FIG. 3 illustrates how colorspace converter 16 may be implemented in an integrated circuit. For conversion from one three dimensional colorspace to another, three input ports, represented by DA0-DA7, DB0-DB7, and DC0-DC7, each receive a component of image data, such as YIQ data. Each input data line is associated with a row of look-up tables, such that colorspace converter 16 has the configuration of FIG. 2, and is loaded with transform values, using address and data input registers 33 and 34, or other interface means with processor 11.
The input data to be transformed is latched into input latches 31. The output of these latches 31 is fed into colorspace converter 16, which transforms the data. The transformed data is delivered to digital to analog converters 32, whose output is sent to monitor 18.
An advantage of the invention is that it permits subsampling of the chroma component of an input colorspace within colorspace converter 16. For example, a different data rate may be used for the Y component than for the I and Q components of a YIQ signal, using a latch in the I and Q data paths prior to delivery of the data to LUT's 21. This latch is clocked at some ratio of the clocking frequency of the Y component.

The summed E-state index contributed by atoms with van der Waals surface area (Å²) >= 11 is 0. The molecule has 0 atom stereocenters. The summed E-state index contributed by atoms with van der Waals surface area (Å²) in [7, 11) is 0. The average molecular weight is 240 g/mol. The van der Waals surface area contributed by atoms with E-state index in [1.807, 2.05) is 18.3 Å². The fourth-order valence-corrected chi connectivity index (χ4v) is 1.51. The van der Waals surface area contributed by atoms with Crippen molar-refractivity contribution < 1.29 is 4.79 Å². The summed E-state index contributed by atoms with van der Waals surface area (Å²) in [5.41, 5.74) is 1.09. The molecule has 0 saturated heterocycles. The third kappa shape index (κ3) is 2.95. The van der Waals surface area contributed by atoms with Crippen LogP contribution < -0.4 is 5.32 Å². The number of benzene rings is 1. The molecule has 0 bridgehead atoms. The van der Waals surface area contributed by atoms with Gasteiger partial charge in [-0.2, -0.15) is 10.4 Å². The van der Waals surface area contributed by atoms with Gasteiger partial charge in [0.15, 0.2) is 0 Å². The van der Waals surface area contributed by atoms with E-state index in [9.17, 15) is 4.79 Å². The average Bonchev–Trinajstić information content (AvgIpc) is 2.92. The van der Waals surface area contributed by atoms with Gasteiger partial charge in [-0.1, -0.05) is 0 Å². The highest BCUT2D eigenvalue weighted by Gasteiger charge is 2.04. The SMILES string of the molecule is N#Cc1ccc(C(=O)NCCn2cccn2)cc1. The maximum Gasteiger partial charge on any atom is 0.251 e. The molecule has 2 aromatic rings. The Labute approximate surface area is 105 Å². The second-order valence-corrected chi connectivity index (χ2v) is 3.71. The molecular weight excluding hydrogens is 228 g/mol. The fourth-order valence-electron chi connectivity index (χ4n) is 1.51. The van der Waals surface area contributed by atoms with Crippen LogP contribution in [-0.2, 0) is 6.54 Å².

FIG. 4 illustrates a circuit that interpolates I or Q values. A first latch 41 receives chroma, i.e., I or Q data. The chroma data is clocked at a chroma clock rate, and delivers the data to a second latch 42, an adder 43, and a multiplexer 44. Latch 42 and adder 43 are used to interpolate spatially proximate data, and multiplexer 44 is used to interleave subsampled and interpolated data. Latch 42 is also clocked at the chroma clock rate. Adder 43 prevents overflow by discarding the least significant bit. The output of multiplexer 45 is delivered to a third latch 45, which is clocked at a luma, i.e., Y, clock rate, such that the output of the subsampling circuit is at the luma rate. For this implementation, the chroma clock rate of latches 41 and 42 is one-half the luma clock rate, thus the input I and Q components are subsampled at 2:1, as compared to the sampling of the Y component.
Although the invention has been described with reference to specific embodiments, this description is not meant to be construed in a limiting sense. Various modifications of the disclosed embodiments, as well as alternative embodiments, will be apparent to persons skilled in the art. It is, therefore, contemplated that the appended claims will cover all modifications that fall within the true scope of the invention.
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|U.S. Classification||345/604, 348/E09.039|
|International Classification||H04N9/64, G09G5/02|
|Cooperative Classification||H04N9/641, G09G5/02|
|European Classification||H04N9/64A, G09G5/02|
|Jul 9, 1991||AS||Assignment|
Owner name: TEXAS INSTRUMENTS INCORPORATEED A CORP. OF DELAWA
Free format text: ASSIGNMENT OF ASSIGNORS INTEREST.;ASSIGNOR:READ, CHRISTOPHER J.;REEL/FRAME:005780/0654
Effective date: 19910514